- New restrictive tax regime in DRC makes North American cobalt more attractive
- Efforts to secure supplies turns attention to cobalt juniors
- First Cobalt is now the world’s largest pure play cobalt explorer
With production of electric vehicles (EVs) set to increase, “at least 90,000 tonnes of additional cobalt will be needed by 2025 to meet demand”, according to a May research note from the Swiss bank, UBS (http://nnw.fm/0ZRpj). The bank’s brokerage arm expects global market penetration of EVs to rise to 16 percent by then, from its current one percent, sparking fears of a cobalt shortage as early as 2022. Naturally, this has created a degree of anxiety in the battery manufacturing community, which was very evident at the recent Cobalt Institute Conference in Las Vegas. This dynamic is driving “lots of discussion,” says Peter Campbell, vice president of business development at First Cobalt Corp. (TSX.V: FCC) (OTCQX: FTSSF). The pure play cobalt explorer is currently expanding its portfolio of properties with an ongoing series of mergers that includes CobalTech Mining Inc., Cobalt One and, most recently, US Cobalt Inc. The final entity will carry the name First Cobalt and should have a market cap of around C$400 million ($311 million) (http://nnw.fm/g7bNe).
At present, the Democratic Republic of the Congo (DRC) is the world’s top producer of cobalt. The central African country produces about 60 percent of global cobalt supply, a leading position that it may retain for at least a decade. However, challenges to that dominance are emerging, as concerns about human rights and related issues multiply. The industry has been accused of widespread abuse, in particular, the employment of child labor. Moreover, about 20 percent of DRC cobalt output is mined by artisanal miners, or creuseurs, under conditions that pose great risk to their health and safety.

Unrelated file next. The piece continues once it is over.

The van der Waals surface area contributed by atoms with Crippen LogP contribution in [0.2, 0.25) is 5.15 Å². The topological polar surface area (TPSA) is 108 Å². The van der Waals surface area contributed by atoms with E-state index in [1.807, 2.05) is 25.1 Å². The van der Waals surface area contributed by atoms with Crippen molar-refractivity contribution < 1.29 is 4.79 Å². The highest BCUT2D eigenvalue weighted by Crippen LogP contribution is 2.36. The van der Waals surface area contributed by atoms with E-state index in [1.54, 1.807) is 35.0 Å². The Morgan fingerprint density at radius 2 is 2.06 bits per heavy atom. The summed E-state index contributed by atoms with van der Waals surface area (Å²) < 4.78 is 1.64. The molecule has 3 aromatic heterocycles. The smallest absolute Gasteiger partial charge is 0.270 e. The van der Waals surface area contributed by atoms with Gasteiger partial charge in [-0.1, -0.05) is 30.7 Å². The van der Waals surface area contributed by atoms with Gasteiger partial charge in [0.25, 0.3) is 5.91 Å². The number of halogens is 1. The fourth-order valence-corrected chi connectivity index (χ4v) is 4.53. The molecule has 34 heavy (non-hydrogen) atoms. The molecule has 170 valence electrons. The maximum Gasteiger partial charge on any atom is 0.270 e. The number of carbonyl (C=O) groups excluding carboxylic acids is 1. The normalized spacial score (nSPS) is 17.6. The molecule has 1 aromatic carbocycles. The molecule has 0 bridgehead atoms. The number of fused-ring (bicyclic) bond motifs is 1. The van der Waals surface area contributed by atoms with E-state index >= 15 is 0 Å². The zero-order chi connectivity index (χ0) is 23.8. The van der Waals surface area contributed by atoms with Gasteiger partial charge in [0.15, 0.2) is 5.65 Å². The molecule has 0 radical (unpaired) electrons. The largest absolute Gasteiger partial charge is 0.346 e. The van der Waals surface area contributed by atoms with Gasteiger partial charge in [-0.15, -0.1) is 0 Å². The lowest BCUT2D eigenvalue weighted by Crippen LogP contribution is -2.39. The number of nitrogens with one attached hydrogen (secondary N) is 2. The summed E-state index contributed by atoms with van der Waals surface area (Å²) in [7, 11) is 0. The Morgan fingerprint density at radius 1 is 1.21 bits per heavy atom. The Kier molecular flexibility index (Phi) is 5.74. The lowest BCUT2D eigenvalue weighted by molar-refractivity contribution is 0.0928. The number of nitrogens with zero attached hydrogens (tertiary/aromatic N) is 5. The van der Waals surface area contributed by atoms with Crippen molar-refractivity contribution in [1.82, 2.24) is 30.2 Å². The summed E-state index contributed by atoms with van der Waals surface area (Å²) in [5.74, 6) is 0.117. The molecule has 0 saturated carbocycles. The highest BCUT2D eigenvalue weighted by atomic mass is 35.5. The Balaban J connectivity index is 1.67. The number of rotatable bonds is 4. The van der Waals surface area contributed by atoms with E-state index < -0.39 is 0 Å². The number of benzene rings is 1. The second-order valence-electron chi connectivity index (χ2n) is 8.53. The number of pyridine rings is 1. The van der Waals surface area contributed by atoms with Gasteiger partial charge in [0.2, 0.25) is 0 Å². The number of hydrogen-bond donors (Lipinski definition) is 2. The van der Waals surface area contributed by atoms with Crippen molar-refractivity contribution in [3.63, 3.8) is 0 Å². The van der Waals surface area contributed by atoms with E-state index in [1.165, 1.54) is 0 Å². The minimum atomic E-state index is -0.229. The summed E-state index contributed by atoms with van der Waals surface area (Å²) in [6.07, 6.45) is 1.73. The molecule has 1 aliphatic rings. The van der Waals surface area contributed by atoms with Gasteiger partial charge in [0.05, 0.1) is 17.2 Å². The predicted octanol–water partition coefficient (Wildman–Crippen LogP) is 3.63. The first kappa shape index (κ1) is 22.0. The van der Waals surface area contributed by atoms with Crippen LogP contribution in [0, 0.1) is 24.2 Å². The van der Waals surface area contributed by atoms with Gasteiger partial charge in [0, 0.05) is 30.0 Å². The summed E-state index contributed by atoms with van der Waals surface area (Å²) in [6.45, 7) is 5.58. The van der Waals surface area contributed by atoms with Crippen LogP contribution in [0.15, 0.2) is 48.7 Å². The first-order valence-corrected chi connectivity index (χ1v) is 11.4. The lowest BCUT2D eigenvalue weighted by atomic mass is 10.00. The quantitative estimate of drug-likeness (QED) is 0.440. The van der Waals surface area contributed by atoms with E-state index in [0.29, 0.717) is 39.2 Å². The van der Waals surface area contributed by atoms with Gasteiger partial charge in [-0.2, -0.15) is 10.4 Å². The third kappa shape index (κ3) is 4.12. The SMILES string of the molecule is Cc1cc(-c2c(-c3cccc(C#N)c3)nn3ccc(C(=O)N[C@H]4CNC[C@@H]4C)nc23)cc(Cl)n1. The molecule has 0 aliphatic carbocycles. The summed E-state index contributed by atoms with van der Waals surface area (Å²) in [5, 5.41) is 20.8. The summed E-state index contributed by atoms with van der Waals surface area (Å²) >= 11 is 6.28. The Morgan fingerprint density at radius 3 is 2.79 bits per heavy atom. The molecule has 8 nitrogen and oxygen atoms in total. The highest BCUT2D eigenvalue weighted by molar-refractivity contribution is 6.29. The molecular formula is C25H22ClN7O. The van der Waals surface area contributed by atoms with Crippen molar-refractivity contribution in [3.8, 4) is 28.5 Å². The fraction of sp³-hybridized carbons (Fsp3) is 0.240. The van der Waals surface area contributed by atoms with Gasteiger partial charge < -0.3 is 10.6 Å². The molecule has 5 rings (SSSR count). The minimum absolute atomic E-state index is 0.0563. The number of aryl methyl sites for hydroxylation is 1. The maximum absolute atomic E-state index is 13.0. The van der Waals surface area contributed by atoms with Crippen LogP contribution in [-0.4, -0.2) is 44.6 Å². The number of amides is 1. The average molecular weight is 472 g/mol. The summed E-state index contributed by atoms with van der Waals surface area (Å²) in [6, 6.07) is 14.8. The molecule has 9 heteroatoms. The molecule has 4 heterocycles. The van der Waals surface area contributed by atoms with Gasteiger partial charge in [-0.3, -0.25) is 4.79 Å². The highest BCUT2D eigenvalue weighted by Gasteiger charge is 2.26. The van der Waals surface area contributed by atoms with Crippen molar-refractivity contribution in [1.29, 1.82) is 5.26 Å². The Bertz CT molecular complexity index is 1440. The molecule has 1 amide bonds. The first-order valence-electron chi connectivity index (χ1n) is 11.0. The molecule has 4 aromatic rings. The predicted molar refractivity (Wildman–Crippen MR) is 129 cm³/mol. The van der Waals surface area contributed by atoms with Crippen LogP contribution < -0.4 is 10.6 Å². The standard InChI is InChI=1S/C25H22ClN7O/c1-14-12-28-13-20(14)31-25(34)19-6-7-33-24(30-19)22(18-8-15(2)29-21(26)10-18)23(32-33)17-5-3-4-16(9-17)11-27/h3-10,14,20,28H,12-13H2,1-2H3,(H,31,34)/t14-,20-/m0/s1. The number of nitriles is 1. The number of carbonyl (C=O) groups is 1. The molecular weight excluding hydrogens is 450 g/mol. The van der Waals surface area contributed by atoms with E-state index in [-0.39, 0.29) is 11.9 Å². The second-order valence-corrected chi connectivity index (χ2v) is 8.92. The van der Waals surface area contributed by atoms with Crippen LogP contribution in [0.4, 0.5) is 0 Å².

The Congolese government has moved to address some of these issues. In March 2018, it revised the country’s 2002 mining code in an attempt to improve the working environment and increase benefits for employees. It also implemented measures to gain greater control of the industry and take a larger slice of the pie. Henceforth, the state’s “free share” in mining projects will increase to 10 percent, up from five percent, and the period after which future contracts can be renegotiated will fall from 10 years to five years. In addition, a “super profits” tax of 50 percent has been introduced, and royalties are to rise to 3.5 percent from two percent; they may reach five percent, if the DRC decides to name cobalt a “strategic substance” (http://nnw.fm/bYM5U).
These developments are causing battery manufacturers and automakers to break out in a cold sweat. Cobalt has become a highly prized commodity, used alongside lithium in a growing number of rechargeable battery technologies. A shortage of the metal has been apparent since 2016, when prices were $22,000 a tonne. Now, spot cobalt is trading at around $90,000 a tonne on the London Metal Exchange.
First Cobalt is focused on North America. As a result of a merger with Cobalt One in December 2017, First Cobalt is now the largest landowner in Canada’s Cobalt Camp, a region that includes the historically significant Kerr Lake, Drummond and Bellellen mines. The company now controls over 10,000 hectares of prospective land and 50 historic mines, as well as a mill and the only permitted cobalt refinery in North America capable of producing battery materials. Around the same time, First Cobalt completed its merger with CobalTech Mining.
Most recently, First Cobalt has completed the acquisition of US Cobalt to add the Iron Creek Project in the prolific Idaho Cobalt Belt to its portfolio of assets. The Iron Creek Project boasts a historic estimate (non-compliant with NI 43-101 standards) of 1.3 million tons of 0.59 percent cobalt, which the company is now in the process of confirming with a mineral resource estimate that’s expected in September. First Cobalt’s recent M&A activity reflects its new tactical direction and dynamism, noted by one analyst who remarked that the company has ‘been moving very fast under CEO Tent Mell.’
First Cobalt recently announced the results of drilling that has extended the strike length of the mineralized zone in the Kerr area to over 350 meters. Results to date from this recently-identified mineralized zone located south of Kerr Lake in the Cobalt North area of the Canadian Cobalt Camp confirm that the area hosts a near-surface network of cobalt veins and disseminated mineralization associated with silver and nickel, as well as copper, zinc and lead (http://nnw.fm/CTj7s). Results like those are getting First Cobalt some attention. According to Campbell, “Companies looking to secure supplies, in a sign of their need, were talking to junior miners as much as six years away from production”.
For more information, visit the company’s website at http://nnw.fm/FTSSF
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